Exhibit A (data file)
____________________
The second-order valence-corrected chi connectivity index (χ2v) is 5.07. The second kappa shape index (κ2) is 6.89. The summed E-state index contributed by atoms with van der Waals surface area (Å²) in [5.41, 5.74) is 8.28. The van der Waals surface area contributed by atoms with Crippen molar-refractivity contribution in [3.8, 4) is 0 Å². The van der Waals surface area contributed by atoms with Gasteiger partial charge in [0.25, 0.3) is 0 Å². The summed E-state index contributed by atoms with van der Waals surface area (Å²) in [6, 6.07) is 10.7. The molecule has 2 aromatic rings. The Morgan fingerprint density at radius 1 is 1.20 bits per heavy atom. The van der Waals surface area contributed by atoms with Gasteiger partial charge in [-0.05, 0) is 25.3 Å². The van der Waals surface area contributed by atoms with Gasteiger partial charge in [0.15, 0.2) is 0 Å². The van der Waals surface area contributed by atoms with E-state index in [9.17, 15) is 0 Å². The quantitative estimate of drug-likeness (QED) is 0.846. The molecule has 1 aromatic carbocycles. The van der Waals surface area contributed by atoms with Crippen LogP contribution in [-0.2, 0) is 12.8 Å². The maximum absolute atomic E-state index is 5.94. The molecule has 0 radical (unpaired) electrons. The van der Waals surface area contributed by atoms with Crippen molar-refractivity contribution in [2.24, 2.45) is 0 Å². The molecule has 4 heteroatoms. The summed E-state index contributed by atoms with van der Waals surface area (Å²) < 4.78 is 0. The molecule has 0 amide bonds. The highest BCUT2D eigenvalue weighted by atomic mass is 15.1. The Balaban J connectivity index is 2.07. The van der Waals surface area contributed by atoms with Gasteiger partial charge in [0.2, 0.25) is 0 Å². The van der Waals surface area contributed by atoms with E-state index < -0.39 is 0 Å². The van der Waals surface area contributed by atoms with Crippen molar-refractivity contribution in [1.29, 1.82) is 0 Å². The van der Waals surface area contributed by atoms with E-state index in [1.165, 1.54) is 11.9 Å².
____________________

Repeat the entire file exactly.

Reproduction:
The second-order valence-corrected chi connectivity index (χ2v) is 5.07. The second kappa shape index (κ2) is 6.89. The summed E-state index contributed by atoms with van der Waals surface area (Å²) in [5.41, 5.74) is 8.28. The van der Waals surface area contributed by atoms with Crippen molar-refractivity contribution in [3.8, 4) is 0 Å². The van der Waals surface area contributed by atoms with Gasteiger partial charge in [0.25, 0.3) is 0 Å². The summed E-state index contributed by atoms with van der Waals surface area (Å²) in [6, 6.07) is 10.7. The molecule has 2 aromatic rings. The Morgan fingerprint density at radius 1 is 1.20 bits per heavy atom. The van der Waals surface area contributed by atoms with Gasteiger partial charge in [-0.05, 0) is 25.3 Å². The van der Waals surface area contributed by atoms with Gasteiger partial charge in [0.15, 0.2) is 0 Å². The van der Waals surface area contributed by atoms with E-state index in [9.17, 15) is 0 Å². The quantitative estimate of drug-likeness (QED) is 0.846. The molecule has 1 aromatic carbocycles. The van der Waals surface area contributed by atoms with Crippen LogP contribution in [-0.2, 0) is 12.8 Å². The maximum absolute atomic E-state index is 5.94. The molecule has 0 radical (unpaired) electrons. The van der Waals surface area contributed by atoms with Crippen molar-refractivity contribution in [2.24, 2.45) is 0 Å². The molecule has 4 heteroatoms. The summed E-state index contributed by atoms with van der Waals surface area (Å²) < 4.78 is 0. The molecule has 0 amide bonds. The highest BCUT2D eigenvalue weighted by atomic mass is 15.1. The Balaban J connectivity index is 2.07. The van der Waals surface area contributed by atoms with Gasteiger partial charge in [0.2, 0.25) is 0 Å². The van der Waals surface area contributed by atoms with E-state index < -0.39 is 0 Å². The van der Waals surface area contributed by atoms with Crippen molar-refractivity contribution in [1.29, 1.82) is 0 Å². The van der Waals surface area contributed by atoms with E-state index in [1.165, 1.54) is 11.9 Å².